As a condition of their marriage, my mother insisted, negotiated really, that she be allowed to travel to Europe and Egypt before the wedding in England. There’s some hesitancy writing “allowed to travel,” but it was 1961, and a fear around the balance of matrimonial power was at the heart of it. My mother predicted – and was beginning to read about with disturbing frequency – the collapse of a woman’s freedoms in marriage. She imagined her doors of opportunity closing, a financial and intellectual sequestration, an ominous curtaining, a wall rising. Marriage would be one long string of “I’m really not sure that would best, dear” until she was imprisoned in the basement, scratching her days of captivity into the wet concrete over the washing machine.
The two of them were never in accord on husband-wife roles, the fracture lines in evidence from the start, both of them distrustful of the other, both of them right to be wary, neither able to articulate their anxiety and neither of them up front about it. They also shared the mutual disadvantage of not being particularly good listeners. That the bride disappeared for months before the wedding should have been a clear warning shot, but my father was eager to close the deal, and he agreed to her terms. They set their London wedding date and kissed good-bye. Off she went on her travels, trekking the continents with her sister, as wild-hearted, free-wheeling and vagabond as she.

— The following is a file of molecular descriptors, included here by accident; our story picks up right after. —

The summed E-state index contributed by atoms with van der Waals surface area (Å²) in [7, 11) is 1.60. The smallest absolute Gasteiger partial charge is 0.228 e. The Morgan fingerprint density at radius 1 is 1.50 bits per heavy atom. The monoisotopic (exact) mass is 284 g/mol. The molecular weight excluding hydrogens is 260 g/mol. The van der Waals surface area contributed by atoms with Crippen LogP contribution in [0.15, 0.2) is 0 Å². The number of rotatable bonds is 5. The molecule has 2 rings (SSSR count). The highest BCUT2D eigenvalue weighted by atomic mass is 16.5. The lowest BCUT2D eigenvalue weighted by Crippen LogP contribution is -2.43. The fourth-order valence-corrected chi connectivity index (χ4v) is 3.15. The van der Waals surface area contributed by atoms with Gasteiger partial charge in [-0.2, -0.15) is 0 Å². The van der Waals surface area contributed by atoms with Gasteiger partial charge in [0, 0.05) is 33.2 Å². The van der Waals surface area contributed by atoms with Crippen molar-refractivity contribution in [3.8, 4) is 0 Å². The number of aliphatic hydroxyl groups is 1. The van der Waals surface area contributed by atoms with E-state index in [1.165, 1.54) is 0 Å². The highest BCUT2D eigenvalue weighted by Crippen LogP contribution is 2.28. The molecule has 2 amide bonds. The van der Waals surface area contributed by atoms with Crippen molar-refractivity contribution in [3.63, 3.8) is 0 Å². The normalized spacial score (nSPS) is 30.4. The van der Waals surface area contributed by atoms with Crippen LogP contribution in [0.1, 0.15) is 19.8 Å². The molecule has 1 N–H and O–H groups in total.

Marriage would be one long string of “I’m really not sure that would best, dear” until she was imprisoned in the basement, scratching her days of captivity into the wet concrete over the washing machine.